TIFF Review – Lakewood
Lakewood (2021) follows Amy Carr (Naomi Watts), a mother who is jogging in the woods. She has already sent her youngest off to school, and her teenage son Noah (Colton Gobbo) is still in bed, saying he is not going to school. It is about a year after the father passed away, and it is evident that the family is still healing. While being disturbed multiple times by phone on her run, Amy turns on the do not disturb feature. Later on, her phone displays an emergency alert saying the local schools are in lockdown. Still in the middle of the forest, Amy panics about where her children are and how to get to them.
The film’s script is by Chris Sparling, who also wrote Buried (2010), starring Ryan Reynolds. There are definite similarities between the two stories, both main characters being isolated, and a phone is their only connection to other people. However, Ryan Reynold’s character is actually trapped in a coffin and cannot get out. In Lakewood, Amy is not trapped; she is just in the woods for a run and is fully capable of using her legs to run to the children’s schools which Google Maps says is an hour away.
While Amy doesn’t think she can get there fast enough by just continuing to run, she also stops multiple times to take or make calls to learn the current status of her kids. She also calls a Lyft, which doesn’t end up being much help considering her location.
While I think parents can empathize with Amy’s situation and her mindset, I also have to mention that using a school shooting while timely is not the best plot point for this story. The shooter and the lockdown situation didn’t feel like it was given the time or care to use this subject in this film. It all felt very superficial, especially the ending.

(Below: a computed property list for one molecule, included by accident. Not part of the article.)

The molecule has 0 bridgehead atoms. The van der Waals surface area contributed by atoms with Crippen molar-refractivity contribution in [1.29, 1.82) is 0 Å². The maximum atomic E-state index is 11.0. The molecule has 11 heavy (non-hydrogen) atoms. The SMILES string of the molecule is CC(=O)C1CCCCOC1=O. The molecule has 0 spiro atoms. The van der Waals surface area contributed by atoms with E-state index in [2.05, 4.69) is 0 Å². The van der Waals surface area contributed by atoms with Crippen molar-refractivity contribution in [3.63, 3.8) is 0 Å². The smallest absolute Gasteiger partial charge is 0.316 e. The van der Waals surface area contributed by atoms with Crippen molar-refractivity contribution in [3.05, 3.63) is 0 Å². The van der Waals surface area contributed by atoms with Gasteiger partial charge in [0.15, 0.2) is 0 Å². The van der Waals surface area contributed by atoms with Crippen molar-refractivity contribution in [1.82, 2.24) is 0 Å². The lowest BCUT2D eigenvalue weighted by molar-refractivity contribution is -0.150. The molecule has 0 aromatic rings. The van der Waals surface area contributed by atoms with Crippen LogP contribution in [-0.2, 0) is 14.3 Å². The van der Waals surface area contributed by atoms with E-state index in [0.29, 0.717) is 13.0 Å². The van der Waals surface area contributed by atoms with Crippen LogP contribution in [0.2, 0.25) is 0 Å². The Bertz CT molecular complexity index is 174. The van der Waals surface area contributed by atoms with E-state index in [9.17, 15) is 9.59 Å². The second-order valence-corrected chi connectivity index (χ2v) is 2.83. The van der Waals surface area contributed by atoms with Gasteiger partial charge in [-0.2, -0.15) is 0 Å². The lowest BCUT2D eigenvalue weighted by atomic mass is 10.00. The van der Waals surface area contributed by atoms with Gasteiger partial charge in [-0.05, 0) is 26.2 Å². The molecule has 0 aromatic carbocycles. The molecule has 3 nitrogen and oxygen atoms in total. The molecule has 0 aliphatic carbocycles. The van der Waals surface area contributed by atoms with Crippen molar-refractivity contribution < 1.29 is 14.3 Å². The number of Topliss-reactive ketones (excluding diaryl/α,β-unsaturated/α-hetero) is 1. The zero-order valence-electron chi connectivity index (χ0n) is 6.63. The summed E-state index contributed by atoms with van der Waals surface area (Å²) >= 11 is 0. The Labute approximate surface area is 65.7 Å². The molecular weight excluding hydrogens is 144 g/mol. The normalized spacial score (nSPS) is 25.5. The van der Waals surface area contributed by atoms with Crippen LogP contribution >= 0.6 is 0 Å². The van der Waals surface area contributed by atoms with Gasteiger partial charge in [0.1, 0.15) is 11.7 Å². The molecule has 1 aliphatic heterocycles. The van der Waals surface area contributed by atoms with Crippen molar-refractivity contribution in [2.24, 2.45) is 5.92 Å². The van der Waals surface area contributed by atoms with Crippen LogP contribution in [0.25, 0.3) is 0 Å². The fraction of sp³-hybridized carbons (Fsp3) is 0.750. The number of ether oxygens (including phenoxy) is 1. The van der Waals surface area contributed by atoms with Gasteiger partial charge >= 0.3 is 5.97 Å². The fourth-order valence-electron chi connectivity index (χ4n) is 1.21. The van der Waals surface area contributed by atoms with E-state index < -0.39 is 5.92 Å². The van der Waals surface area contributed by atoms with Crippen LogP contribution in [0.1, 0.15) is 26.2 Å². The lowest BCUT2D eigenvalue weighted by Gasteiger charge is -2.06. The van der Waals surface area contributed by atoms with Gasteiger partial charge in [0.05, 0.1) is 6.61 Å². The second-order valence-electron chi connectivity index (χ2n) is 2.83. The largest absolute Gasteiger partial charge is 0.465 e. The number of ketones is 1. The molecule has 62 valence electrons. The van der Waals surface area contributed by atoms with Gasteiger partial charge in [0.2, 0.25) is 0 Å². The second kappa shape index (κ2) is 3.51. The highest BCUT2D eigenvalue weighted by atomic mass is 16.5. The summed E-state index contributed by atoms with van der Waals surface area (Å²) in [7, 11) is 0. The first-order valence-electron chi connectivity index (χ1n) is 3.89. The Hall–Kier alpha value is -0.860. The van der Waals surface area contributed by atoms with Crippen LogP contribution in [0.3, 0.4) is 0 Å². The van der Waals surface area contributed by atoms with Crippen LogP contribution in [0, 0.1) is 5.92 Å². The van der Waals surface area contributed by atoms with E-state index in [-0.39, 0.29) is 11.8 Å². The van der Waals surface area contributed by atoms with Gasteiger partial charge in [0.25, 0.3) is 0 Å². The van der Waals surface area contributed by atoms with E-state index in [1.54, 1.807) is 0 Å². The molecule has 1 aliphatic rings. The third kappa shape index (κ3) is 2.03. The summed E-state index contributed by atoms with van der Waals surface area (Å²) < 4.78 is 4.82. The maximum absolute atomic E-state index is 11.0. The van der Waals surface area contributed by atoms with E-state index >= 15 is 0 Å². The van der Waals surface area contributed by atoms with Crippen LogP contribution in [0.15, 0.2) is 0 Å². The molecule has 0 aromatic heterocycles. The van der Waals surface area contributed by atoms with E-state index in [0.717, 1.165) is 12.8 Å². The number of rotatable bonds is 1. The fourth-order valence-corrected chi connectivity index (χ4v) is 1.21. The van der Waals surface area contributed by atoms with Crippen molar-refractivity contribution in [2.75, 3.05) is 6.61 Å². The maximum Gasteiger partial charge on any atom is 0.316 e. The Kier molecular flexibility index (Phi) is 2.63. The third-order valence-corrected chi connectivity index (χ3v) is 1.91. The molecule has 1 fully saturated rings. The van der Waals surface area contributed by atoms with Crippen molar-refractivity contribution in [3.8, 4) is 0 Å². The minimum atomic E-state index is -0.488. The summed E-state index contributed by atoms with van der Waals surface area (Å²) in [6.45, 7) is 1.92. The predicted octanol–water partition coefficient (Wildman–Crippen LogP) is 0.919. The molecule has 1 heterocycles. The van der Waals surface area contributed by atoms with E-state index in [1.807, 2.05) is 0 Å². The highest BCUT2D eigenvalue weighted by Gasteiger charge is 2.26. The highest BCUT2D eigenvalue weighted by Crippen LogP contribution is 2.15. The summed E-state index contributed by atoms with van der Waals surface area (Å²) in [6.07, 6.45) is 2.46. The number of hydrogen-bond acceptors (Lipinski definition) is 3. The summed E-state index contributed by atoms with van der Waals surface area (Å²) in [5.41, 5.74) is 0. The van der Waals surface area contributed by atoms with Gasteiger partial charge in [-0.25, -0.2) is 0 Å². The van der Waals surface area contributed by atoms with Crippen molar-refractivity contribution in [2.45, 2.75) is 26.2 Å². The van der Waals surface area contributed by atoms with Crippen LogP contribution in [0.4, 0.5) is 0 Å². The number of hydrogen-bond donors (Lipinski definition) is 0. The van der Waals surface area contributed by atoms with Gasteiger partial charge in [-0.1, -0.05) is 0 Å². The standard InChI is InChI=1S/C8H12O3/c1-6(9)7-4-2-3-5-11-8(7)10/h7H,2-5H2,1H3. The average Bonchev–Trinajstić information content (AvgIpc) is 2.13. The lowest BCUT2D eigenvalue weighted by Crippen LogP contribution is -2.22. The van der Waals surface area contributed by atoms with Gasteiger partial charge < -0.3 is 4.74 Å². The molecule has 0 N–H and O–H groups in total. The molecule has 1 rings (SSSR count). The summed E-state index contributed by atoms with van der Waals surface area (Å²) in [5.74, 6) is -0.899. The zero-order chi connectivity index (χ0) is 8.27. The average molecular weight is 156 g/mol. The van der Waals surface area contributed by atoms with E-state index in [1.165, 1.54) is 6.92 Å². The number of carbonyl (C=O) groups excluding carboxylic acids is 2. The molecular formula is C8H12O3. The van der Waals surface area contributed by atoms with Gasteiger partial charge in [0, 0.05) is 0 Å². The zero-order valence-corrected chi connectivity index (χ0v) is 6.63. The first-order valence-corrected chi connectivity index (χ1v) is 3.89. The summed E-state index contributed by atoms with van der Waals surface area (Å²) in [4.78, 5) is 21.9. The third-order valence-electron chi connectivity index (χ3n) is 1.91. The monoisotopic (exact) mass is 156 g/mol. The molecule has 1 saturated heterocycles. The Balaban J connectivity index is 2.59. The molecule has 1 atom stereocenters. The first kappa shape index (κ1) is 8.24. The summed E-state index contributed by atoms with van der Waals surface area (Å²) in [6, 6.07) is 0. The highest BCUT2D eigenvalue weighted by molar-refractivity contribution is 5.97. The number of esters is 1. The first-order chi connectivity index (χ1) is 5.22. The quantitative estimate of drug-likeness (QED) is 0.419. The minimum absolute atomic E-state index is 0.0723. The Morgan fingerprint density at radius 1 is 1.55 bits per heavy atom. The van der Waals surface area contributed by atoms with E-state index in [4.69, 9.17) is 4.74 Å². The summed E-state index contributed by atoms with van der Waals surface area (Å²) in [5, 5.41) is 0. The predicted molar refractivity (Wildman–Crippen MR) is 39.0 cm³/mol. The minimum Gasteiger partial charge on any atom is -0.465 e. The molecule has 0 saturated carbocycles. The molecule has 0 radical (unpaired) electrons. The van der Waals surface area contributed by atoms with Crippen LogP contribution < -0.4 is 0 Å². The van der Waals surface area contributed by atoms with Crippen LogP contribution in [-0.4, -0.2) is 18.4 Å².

Considering this film was shot during a COVID-19 lockdown, director Phillip Noyce had a script that would not need a large cast or crew and could be shot in the remote woods. It’s the kind of script made for filming restrictions; however, just because it can be made doesn’t mean that it should be. The film largely felt off, whether from Naomi Watts’ sometimes rigid acting or from a script that could have used some further development. It all felt too convenient.
I was lucky to screen Lakewood virtually at home because the yelling at Amy to keep moving and the sounds of exasperation at what was happening would not have gone over too well in a theatre. If your main character doesn’t have much common sense, it will be difficult for the audience to identify with her and realize they would make the same mistakes. I think any other parent with a fully charged phone and the ability to run would make better choices. Lakewood is meant to be thrilling, nail-biting, and make us nervous about what happens next. Unfortunately, the film misses all those marks.